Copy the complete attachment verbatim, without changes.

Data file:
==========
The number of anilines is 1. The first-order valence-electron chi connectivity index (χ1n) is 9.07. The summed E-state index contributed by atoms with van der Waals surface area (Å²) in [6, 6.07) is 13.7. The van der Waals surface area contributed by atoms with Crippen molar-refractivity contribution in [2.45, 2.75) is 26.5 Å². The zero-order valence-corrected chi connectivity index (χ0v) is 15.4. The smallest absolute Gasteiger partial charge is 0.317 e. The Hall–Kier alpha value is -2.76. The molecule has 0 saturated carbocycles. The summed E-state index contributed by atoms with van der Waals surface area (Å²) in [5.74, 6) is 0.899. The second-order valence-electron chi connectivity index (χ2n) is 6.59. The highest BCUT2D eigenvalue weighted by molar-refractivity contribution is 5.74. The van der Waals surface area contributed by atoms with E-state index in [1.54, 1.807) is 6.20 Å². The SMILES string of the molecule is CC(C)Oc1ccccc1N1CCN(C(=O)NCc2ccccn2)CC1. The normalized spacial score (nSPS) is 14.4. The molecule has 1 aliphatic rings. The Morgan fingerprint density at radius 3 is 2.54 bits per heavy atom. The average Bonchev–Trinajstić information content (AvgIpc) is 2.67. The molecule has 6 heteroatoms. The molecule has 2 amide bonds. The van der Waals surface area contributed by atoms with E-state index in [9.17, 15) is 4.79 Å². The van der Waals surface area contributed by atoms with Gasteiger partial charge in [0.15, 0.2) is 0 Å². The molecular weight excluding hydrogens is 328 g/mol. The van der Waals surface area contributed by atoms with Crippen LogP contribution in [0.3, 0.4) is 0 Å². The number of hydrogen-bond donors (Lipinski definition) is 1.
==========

The number of anilines is 1. The first-order valence-electron chi connectivity index (χ1n) is 9.07. The summed E-state index contributed by atoms with van der Waals surface area (Å²) in [6, 6.07) is 13.7. The van der Waals surface area contributed by atoms with Crippen molar-refractivity contribution in [2.45, 2.75) is 26.5 Å². The zero-order valence-corrected chi connectivity index (χ0v) is 15.4. The smallest absolute Gasteiger partial charge is 0.317 e. The Hall–Kier alpha value is -2.76. The molecule has 0 saturated carbocycles. The summed E-state index contributed by atoms with van der Waals surface area (Å²) in [5.74, 6) is 0.899. The second-order valence-electron chi connectivity index (χ2n) is 6.59. The highest BCUT2D eigenvalue weighted by molar-refractivity contribution is 5.74. The van der Waals surface area contributed by atoms with E-state index in [1.54, 1.807) is 6.20 Å². The SMILES string of the molecule is CC(C)Oc1ccccc1N1CCN(C(=O)NCc2ccccn2)CC1. The normalized spacial score (nSPS) is 14.4. The molecule has 1 aliphatic rings. The Morgan fingerprint density at radius 3 is 2.54 bits per heavy atom. The average Bonchev–Trinajstić information content (AvgIpc) is 2.67. The molecule has 6 heteroatoms. The molecule has 2 amide bonds. The van der Waals surface area contributed by atoms with E-state index in [9.17, 15) is 4.79 Å². The van der Waals surface area contributed by atoms with Gasteiger partial charge in [0.15, 0.2) is 0 Å². The molecular weight excluding hydrogens is 328 g/mol. The van der Waals surface area contributed by atoms with Crippen LogP contribution in [0.3, 0.4) is 0 Å². The number of hydrogen-bond donors (Lipinski definition) is 1.